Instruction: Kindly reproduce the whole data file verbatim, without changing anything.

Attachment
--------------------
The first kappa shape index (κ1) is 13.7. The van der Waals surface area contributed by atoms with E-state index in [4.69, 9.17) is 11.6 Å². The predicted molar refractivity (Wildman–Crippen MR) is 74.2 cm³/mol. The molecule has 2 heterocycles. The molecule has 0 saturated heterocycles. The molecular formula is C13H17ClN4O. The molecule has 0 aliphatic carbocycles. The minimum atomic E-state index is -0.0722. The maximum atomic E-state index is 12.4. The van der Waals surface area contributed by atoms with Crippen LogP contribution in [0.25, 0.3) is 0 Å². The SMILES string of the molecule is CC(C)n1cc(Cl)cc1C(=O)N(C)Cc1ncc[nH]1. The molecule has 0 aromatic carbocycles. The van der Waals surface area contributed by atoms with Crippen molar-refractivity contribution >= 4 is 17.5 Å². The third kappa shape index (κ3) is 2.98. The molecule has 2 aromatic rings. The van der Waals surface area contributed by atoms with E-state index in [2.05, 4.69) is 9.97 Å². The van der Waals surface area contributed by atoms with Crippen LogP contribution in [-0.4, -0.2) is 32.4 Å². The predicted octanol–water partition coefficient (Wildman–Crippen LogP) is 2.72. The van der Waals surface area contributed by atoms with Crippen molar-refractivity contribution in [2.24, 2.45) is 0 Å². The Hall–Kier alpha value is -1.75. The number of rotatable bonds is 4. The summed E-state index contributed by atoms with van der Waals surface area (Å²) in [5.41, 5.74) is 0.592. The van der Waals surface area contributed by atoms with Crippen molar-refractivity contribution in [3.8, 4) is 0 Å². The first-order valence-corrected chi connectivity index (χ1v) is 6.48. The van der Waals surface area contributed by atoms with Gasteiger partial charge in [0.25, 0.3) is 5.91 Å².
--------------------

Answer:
The first kappa shape index (κ1) is 13.7. The van der Waals surface area contributed by atoms with E-state index in [4.69, 9.17) is 11.6 Å². The predicted molar refractivity (Wildman–Crippen MR) is 74.2 cm³/mol. The molecule has 2 heterocycles. The molecule has 0 saturated heterocycles. The molecular formula is C13H17ClN4O. The molecule has 0 aliphatic carbocycles. The minimum atomic E-state index is -0.0722. The maximum atomic E-state index is 12.4. The van der Waals surface area contributed by atoms with Crippen LogP contribution in [0.25, 0.3) is 0 Å². The SMILES string of the molecule is CC(C)n1cc(Cl)cc1C(=O)N(C)Cc1ncc[nH]1. The molecule has 0 aromatic carbocycles. The van der Waals surface area contributed by atoms with Crippen molar-refractivity contribution >= 4 is 17.5 Å². The third kappa shape index (κ3) is 2.98. The molecule has 2 aromatic rings. The van der Waals surface area contributed by atoms with E-state index in [2.05, 4.69) is 9.97 Å². The van der Waals surface area contributed by atoms with Crippen LogP contribution in [-0.4, -0.2) is 32.4 Å². The predicted octanol–water partition coefficient (Wildman–Crippen LogP) is 2.72. The van der Waals surface area contributed by atoms with Crippen molar-refractivity contribution in [2.24, 2.45) is 0 Å². The Hall–Kier alpha value is -1.75. The number of rotatable bonds is 4. The summed E-state index contributed by atoms with van der Waals surface area (Å²) in [5.41, 5.74) is 0.592. The van der Waals surface area contributed by atoms with Crippen molar-refractivity contribution in [3.8, 4) is 0 Å². The first-order valence-corrected chi connectivity index (χ1v) is 6.48. The van der Waals surface area contributed by atoms with Gasteiger partial charge in [0.25, 0.3) is 5.91 Å².